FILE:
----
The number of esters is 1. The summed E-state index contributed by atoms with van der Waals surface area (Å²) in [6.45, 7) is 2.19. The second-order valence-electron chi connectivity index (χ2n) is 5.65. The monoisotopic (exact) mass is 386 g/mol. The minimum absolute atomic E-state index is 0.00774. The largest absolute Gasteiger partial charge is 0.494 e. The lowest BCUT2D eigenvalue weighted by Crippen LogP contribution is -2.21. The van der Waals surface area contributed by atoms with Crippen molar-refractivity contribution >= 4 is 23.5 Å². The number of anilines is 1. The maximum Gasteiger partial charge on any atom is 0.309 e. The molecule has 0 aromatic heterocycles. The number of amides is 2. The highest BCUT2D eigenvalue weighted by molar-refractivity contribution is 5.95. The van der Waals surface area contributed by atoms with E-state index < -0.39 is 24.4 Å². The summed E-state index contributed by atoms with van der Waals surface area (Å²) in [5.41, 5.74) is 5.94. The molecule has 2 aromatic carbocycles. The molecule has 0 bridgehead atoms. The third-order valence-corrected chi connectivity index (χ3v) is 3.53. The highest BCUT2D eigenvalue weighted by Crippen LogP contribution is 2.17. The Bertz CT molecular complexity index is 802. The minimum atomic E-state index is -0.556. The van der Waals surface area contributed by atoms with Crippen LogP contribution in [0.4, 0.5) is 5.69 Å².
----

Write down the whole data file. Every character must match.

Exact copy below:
The number of esters is 1. The summed E-state index contributed by atoms with van der Waals surface area (Å²) in [6.45, 7) is 2.19. The second-order valence-electron chi connectivity index (χ2n) is 5.65. The monoisotopic (exact) mass is 386 g/mol. The minimum absolute atomic E-state index is 0.00774. The largest absolute Gasteiger partial charge is 0.494 e. The lowest BCUT2D eigenvalue weighted by Crippen LogP contribution is -2.21. The van der Waals surface area contributed by atoms with Crippen molar-refractivity contribution >= 4 is 23.5 Å². The number of anilines is 1. The maximum Gasteiger partial charge on any atom is 0.309 e. The molecule has 0 aromatic heterocycles. The number of amides is 2. The highest BCUT2D eigenvalue weighted by molar-refractivity contribution is 5.95. The van der Waals surface area contributed by atoms with E-state index < -0.39 is 24.4 Å². The summed E-state index contributed by atoms with van der Waals surface area (Å²) in [5.41, 5.74) is 5.94. The molecule has 2 aromatic carbocycles. The molecule has 0 bridgehead atoms. The third-order valence-corrected chi connectivity index (χ3v) is 3.53. The highest BCUT2D eigenvalue weighted by Crippen LogP contribution is 2.17. The Bertz CT molecular complexity index is 802. The minimum atomic E-state index is -0.556. The van der Waals surface area contributed by atoms with Crippen LogP contribution in [0.4, 0.5) is 5.69 Å².